Proposed Laws Regulating Condo Development Aim To Curb Horror Stories Caused By Builders, Converters That Peddle Problem Units To Unwitting Homebuyers
In Edmonton, Alberta, The Calgary Herald reports:
- Changes to the Condominium Property Act won't come fast enough for Trish Millard, who worries she'll have to walk away from her Rutherford-area condo.
She bought it new for $280,000 five years ago. Problems followed.
First the residents discovered the attic was built without fire separations after a small fire on the third floor. The condo corporation filed a lawsuit against the developer, builder and architect.
Last fall, a city safety inspector found their balconies did not meet the building code.
They've added that to the $2-million lawsuit and have already spent about $70,000 in legal fees trying to recoup the cost of repairs. Millard doubts they'll see a penny. If they don't, she figures each owner will be asked to pay $40,000 to $50,000 to cover all the repairs. "I've had two financial advisers tell me to just walk away from it," she said.
Changes to the Condominium Property Act that could protect people like Millard were in a discussion paper released in February by Service Alberta. Condo owners and others in the industry have until May 2 to give their opinions. The survey can be found online at servicealberta.ca.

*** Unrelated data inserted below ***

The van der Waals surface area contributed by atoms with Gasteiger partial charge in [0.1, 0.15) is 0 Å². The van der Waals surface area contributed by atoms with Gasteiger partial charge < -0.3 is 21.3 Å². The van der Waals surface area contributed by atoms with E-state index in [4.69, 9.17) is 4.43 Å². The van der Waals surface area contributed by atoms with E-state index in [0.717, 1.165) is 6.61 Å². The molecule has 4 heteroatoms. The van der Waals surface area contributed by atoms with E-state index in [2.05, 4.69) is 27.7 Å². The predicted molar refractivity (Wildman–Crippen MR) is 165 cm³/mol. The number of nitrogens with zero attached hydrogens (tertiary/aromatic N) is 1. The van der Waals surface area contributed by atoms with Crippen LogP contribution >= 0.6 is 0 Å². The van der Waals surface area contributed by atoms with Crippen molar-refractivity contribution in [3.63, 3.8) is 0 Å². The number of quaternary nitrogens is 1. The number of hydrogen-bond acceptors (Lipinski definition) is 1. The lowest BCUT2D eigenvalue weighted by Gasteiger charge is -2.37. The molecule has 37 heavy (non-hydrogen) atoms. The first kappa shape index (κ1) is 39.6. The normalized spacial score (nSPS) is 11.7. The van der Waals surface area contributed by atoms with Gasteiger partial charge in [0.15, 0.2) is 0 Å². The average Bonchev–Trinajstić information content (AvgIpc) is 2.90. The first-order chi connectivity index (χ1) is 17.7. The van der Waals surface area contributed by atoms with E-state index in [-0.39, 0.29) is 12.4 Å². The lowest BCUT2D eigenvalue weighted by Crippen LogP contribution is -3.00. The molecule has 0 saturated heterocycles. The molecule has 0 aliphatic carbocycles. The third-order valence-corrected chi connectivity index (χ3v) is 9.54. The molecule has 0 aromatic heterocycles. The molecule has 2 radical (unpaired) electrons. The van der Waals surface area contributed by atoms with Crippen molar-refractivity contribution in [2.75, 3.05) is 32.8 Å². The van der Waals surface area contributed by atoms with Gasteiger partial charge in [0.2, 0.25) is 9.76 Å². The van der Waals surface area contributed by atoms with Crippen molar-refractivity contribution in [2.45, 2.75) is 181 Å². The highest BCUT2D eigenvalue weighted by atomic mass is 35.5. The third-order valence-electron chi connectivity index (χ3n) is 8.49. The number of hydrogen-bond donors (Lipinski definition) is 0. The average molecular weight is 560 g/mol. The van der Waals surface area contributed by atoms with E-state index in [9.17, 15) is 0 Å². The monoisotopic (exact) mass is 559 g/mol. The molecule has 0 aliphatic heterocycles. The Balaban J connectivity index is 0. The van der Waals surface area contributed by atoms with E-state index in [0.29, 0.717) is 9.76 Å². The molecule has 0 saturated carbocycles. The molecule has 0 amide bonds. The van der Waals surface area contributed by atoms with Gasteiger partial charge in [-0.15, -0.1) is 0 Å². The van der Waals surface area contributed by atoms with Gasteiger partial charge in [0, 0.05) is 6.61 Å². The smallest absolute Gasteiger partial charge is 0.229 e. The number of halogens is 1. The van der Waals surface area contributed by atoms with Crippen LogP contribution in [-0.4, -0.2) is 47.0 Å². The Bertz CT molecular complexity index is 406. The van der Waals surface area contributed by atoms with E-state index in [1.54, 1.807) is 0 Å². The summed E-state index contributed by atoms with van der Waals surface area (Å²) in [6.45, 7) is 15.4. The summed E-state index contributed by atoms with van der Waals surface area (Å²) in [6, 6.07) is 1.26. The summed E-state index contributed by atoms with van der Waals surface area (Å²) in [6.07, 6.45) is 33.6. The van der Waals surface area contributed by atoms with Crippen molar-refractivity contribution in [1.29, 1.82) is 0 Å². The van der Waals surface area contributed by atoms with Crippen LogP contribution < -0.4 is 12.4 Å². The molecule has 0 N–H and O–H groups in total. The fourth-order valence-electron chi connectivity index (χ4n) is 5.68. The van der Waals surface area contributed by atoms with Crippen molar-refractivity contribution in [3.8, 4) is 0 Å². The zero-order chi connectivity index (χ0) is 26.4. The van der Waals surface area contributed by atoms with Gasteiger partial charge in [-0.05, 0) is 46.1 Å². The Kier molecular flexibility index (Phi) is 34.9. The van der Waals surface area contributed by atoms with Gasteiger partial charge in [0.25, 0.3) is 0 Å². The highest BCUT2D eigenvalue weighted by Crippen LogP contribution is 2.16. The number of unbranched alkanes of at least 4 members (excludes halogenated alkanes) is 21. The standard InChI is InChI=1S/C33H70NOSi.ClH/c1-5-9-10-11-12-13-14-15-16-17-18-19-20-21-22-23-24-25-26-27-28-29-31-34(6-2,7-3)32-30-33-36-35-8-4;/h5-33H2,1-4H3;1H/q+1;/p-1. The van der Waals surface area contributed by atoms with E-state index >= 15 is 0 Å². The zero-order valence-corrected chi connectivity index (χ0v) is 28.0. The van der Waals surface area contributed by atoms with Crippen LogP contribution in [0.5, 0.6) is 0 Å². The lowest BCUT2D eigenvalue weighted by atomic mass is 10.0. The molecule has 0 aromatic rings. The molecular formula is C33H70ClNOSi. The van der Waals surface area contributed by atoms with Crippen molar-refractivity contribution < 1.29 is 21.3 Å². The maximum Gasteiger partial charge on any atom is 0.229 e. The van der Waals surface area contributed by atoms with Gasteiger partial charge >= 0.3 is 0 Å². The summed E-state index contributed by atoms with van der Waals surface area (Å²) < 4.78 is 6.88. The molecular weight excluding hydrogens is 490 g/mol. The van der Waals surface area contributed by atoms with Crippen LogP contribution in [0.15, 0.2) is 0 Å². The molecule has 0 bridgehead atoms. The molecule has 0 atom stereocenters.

Changes would affect hundreds of thousands of people living in the nearly 8,000 condo buildings in Alberta. "From top to bottom, I believe this act needs a look," said Manmeet Bhul-lar, Minister of Service Alberta. "I'm hoping for changes as soon as possible. Tell us what you think the act needs to have."
- It's easy to find horror stories regarding structural problems in relatively new buildings. Condo residents across Edmonton have been struggling with leaky stucco applications.
In Leduc, a long list of safety problems resulted in temporary evictions for Bellavera Green residents.
Structural issues forced Fort McMurray's Penhorwood Condominium residents out one day at midnight.
The problems might reflect a different system of enforcement. City safety code officers inspect single-family homes an average of 12 times at many points during construction, but for condo buildings or anything taller than three storeys, professional architects and engineers are involved, says city staff.
Inspectors generally visit the site only for complaints or at the request of the builder, visiting a minimum of twice for inspections.
See also: Condo laws are in desperate need of reform.